produce the greatest hormonal elevations, thus resulting in optimal muscular
fitness benefits (Kraemer et al. 2005).

SIDEBAR: Practical Applications

There are a number of ways in which trainers can use the
research done on hormonal responses to resistance exercise when designing
client programs.

Energy Production.
During resistance exercise a cascade of events leads to an increase in several
hormones that very specifically help deliver needed glucose to the working
muscle cells for energy production. More energy results in greater work, which
in turn yields greater force production. Therefore, from a hormonal
perspective, personal trainers should encourage regular resistance training
sessions each week.

Training Volume.
Acute and chronic research shows that higher-volume resistance programs tend to
elicit the greatest hormonal responses. Different training regimes, as
accomplished with periodization models, are always encouraged in order to vary
the resistance training stimulus and thus the muscular fitness benefits. For
clients seeking greater muscularity (hypertrophy), trainers should design
programs that have greater volume; for example, by using multiple sets and/or
multiple exercises for body areas.

Training to Failure
Versus Not to Failure.
Taking each set to failure when trying to
increase muscular strength, power and hormonal response may not be as important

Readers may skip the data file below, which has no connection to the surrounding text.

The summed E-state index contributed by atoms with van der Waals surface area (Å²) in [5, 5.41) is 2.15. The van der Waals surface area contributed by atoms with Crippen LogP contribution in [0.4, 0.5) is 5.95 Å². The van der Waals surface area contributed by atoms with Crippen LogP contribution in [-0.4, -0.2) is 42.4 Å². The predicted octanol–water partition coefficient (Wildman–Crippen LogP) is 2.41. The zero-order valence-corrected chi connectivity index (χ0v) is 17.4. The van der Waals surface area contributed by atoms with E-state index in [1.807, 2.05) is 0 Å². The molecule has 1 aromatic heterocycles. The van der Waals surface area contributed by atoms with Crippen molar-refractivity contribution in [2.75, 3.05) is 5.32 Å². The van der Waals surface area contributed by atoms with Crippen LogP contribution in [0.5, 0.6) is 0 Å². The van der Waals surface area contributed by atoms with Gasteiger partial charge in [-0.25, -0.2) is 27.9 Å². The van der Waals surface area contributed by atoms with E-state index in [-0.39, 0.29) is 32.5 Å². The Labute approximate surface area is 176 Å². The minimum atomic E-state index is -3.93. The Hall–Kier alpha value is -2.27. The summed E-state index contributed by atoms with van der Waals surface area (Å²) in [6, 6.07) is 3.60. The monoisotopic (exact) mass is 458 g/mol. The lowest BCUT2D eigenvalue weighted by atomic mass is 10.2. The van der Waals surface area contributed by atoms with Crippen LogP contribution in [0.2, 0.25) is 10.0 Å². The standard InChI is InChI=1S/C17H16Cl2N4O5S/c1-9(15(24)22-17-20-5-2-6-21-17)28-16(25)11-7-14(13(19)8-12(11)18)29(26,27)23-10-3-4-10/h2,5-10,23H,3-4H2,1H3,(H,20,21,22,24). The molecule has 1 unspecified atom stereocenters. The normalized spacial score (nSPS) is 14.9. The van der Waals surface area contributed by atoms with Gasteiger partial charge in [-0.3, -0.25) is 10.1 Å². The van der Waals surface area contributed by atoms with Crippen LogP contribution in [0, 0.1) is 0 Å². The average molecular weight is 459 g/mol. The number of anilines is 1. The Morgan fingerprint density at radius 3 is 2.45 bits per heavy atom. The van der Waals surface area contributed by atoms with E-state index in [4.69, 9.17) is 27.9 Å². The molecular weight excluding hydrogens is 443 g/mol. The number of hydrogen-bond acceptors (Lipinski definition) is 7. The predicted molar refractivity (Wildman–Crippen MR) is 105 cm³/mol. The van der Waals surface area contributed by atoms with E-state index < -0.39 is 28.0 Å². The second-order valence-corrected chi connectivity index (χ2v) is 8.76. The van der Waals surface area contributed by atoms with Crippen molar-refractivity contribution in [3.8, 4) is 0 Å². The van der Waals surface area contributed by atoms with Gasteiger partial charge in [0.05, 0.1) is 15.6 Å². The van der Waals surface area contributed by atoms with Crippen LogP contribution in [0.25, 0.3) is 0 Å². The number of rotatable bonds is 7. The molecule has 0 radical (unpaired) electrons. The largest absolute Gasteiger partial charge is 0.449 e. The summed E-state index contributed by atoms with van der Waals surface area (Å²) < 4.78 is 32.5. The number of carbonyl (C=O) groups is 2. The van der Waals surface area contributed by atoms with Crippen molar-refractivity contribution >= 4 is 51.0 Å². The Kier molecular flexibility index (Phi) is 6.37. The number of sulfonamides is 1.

a factor for clients as once felt. By taking each set to failure, a trainer may
actually make clients more susceptible to overtraining and to decreased
hormonal and muscle power adaptations.

Rest Period.
Trainers are always working to create the most time-efficient workouts for
their busy clients. Previous research (Kraemer et al. 1990) suggested that a
shorter rest period (1 minute versus 3 minutes) elicited slightly higher acute
hormonal responses. However, a newer study (Ahtiainen et al. 2005) suggests
that changes in strength, mass and hormone elevations do not differ
significantly, whether the rest period is 2 minutes or 5 minutes.

Concentric Versus
Eccentric Training.
From the hormonal response perspective, trainers
are encouraged to vary resistance training schemes to incorporate and emphasize
concentric and eccentric training protocols.

Forced Versus
Maximum Repetitions.
Training programs in which clients take sets to
and beyond failure should be used in moderation. Always taking each set to
failure can have negative effects on strength, power and hormone responses
(Izquierdo et al. 2006). Then again, it appears that the more trained a client
is, the greater the muscle-developing hormonal response will be when forced
repetitions are periodically incorporated.


Luis M. Alvidrez is currently in the master’s program in exercise